The Tu-95LAL test aircraft. The bulge in the fuselage aft of the wing covers the reactor.
Role Experimental nuclear aircraft
Manufacturer Tupolev
First flight 1961
Number built 1
Developed from Tupolev Tu-95

The Tupolev Tu-95LAL experimental aircraft (Russian: Летающая Атомная Лаборатория, romanizedLetayushchaya Atomnaya Laboratoriya, lit.'flying atomic laboratory') which flew from 1961 to 1965 was a modified Tupolev Tu-95 Soviet bomber aircraft, analogous to the United States' earlier Convair NB-36H.[1] It was intended to see whether a nuclear reactor could be used to power an aircraft, primarily testing airborne operation of a reactor and shielding for components and crew. The reactor did not actually power the aircraft.[1]

Design and development

During the Cold War the USSR had an experimental nuclear aircraft program. Without the need to refuel, a nuclear-powered aircraft would have greatly extended range compared to conventional designs.[2]

On 12 August 1955 the Council of Ministers of the USSR issued a directive ordering bomber-related design bureaus to join forces in researching nuclear aircraft. The design bureaus of Andrei Tupolev and Vladimir Myasishchev became the chief design teams, while N. D. Kuznetsov and A. M. Lyulka were assigned to develop the engines. They chose to focus on the direct-cycle system from the start, testing ramjets, jet engines and even turboprops.[2]

The Tupolev bureau, knowing the complexity of the task assigned to them, estimated that it would be two decades before the program could produce a working prototype. They assumed that the first operational nuclear-assisted airplane could take to the air in the late 1970s or early 1980s. In order to gain experience with operational problems, they proposed building a flying testbed as soon as possible, mounting a small reactor in a Tupolev Tu-95M to create the Tu-95LAL.[2][3]

The VVRL-lOO reactor was fitted in the bomb bay of the aircraft, requiring aerodynamic fairings over the top and bottom. From 1961 to 1969, the Tu-95LAL completed over 40 research flights.[1][4] Most of these were made with the reactor shut down.[1] The main purpose of the flight phase was examining the effectiveness of the radiation shielding, which was one of the main concerns for the engineers.[1] Liquid sodium, beryllium oxide, cadmium, paraffin wax and steel plates were used for protection. The shielding efficiency is disputed: most sources say that it was at least efficient enough to warrant further work,[2][3][5] and indeed, the design of the follow-up prototype, the Tu-119, was started.[5]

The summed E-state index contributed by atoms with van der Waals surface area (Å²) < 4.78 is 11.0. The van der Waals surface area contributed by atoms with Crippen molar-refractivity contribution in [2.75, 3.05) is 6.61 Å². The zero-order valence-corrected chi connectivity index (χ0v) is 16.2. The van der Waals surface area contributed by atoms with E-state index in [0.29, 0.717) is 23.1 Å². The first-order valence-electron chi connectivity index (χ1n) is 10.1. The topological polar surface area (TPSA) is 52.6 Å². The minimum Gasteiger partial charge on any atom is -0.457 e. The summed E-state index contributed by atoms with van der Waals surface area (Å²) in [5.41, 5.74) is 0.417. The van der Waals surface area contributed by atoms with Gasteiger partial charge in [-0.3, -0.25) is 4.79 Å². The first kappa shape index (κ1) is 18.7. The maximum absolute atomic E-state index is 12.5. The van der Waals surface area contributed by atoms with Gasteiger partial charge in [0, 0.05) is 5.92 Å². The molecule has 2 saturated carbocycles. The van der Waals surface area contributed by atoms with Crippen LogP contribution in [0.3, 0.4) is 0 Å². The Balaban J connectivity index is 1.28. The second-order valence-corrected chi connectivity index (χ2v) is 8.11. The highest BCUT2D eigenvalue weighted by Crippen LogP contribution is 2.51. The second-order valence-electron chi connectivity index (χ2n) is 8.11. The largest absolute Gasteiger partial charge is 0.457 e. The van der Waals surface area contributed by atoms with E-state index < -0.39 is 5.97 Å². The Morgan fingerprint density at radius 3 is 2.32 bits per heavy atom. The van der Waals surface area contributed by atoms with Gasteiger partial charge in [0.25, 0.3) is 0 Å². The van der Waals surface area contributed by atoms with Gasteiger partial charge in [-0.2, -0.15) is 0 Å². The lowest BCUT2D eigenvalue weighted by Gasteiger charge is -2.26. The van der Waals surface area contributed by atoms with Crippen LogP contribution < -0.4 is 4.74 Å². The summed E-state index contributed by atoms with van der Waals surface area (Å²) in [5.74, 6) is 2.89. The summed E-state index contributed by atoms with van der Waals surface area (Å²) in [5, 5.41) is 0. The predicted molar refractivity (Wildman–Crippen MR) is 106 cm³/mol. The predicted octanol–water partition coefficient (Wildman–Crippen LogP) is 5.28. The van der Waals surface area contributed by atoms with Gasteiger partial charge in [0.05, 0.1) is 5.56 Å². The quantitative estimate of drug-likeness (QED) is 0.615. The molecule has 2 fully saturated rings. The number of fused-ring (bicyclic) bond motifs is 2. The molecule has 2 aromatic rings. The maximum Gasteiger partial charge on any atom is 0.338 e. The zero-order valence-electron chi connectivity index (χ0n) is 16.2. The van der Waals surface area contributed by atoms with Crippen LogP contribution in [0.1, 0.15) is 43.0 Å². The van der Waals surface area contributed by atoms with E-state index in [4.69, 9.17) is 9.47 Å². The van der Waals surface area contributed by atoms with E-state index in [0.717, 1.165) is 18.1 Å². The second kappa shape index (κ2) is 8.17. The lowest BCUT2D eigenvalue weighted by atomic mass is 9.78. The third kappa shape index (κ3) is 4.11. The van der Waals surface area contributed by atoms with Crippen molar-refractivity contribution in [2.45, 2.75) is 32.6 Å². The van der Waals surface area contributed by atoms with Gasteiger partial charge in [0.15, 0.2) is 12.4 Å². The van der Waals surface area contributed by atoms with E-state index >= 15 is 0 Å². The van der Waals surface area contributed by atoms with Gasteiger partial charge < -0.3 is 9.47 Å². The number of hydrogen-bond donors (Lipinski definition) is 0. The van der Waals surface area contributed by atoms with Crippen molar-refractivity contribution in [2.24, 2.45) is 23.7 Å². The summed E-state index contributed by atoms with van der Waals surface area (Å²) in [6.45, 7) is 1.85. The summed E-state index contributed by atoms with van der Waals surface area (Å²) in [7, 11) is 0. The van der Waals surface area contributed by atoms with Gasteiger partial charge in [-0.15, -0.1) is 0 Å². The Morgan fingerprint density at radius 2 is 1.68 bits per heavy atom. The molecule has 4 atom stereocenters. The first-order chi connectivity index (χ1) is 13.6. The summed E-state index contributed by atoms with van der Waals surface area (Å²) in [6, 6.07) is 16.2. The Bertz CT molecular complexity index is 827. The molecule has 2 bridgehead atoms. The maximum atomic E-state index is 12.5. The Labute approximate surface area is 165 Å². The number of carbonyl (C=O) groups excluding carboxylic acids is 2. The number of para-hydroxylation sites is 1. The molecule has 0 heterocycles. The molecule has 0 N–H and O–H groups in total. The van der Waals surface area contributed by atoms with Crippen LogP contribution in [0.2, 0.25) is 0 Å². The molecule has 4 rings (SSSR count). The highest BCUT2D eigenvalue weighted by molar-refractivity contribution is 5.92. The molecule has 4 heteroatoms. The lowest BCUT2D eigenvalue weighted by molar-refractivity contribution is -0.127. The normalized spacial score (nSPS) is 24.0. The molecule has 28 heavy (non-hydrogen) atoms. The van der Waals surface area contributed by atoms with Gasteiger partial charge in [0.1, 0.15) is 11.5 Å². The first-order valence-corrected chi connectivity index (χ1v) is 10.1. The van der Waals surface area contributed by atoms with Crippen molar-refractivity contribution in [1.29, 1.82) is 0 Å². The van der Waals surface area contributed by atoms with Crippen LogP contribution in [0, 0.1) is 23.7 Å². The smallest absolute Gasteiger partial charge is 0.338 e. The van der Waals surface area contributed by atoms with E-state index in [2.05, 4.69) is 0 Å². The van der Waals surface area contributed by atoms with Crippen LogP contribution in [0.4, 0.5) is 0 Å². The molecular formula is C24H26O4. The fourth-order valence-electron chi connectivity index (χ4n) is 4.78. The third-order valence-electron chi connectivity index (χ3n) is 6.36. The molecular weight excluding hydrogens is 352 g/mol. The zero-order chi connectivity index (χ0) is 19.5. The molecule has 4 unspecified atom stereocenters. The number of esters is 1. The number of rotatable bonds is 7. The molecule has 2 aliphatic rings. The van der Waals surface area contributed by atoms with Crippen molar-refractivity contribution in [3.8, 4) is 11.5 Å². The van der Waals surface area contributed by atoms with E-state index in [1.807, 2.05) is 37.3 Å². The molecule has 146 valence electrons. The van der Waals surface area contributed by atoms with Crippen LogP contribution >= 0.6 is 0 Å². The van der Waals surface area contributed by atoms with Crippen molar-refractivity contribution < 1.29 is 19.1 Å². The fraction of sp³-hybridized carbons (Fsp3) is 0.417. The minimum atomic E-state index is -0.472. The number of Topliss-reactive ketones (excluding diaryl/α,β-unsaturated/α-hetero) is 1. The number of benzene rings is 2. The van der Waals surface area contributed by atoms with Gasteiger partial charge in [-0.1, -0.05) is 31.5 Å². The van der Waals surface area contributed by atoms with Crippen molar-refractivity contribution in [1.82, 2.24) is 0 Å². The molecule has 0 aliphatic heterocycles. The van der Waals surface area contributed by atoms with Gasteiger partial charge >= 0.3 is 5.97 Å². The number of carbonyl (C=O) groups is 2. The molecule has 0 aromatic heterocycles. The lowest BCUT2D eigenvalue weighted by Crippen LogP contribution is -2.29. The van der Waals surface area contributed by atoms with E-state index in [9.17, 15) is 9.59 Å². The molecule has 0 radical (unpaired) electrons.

As in the US, development was curtailed on grounds of cost and environmental concerns.[1] The emerging potential of intercontinental ballistic missiles made the expensive nuclear aircraft program superfluous, and it was scaled back.[1][2]


The next stage in the development of a nuclear-powered bomber would have been the Tupolev Tu-119, a modified Tu-95, which would have been powered by both nuclear-fuelled and kerosene-fuelled turboprop engines: two Kuznetsov NK-14A nuclear-fuelled engines inboard, fed with heat from a fuselage-mounted reactor and two kerosene-fed Kuznetsov NK-12 turboprops outboard. The Tu-119 was never completed due to the nuclear-powered bomber project being cancelled on grounds of cost and the dire environmental impact of possible mishaps and accidents.[2]

Specifications (Tu-95LAL)

Note: the specifications given are those of the Tu-95MS, which were identical to the Tu-95LAL.

Data from Combat Aircraft Since 1945[6]

General characteristics


See also

Aircraft of comparable role, configuration, and era



  1. ^ a b c d e f g Trakimavičius, Lukas. "The Future Role of Nuclear Propulsion in the Military" (PDF). NATO Energy Security Centre of Excellence. Archived from the original (PDF) on 2021-10-18. Retrieved 2021-10-15.
  2. ^ a b c d e f Buttler & Gordon 2004, pp. 79–80
  3. ^ a b Colon 2009
  4. ^ From the television/DVD documentary, Planes That Never Flew: The Atomic Plane, Discovery Channel Europe and Alba Communications Ltd. 2003]
  5. ^ a b TestPilot.Ru
  6. ^ Stewart Wilson (2000). Combat Aircraft Since 1945. p. 137.
  7. ^ a b Grant and Dailey 2007, p. 293.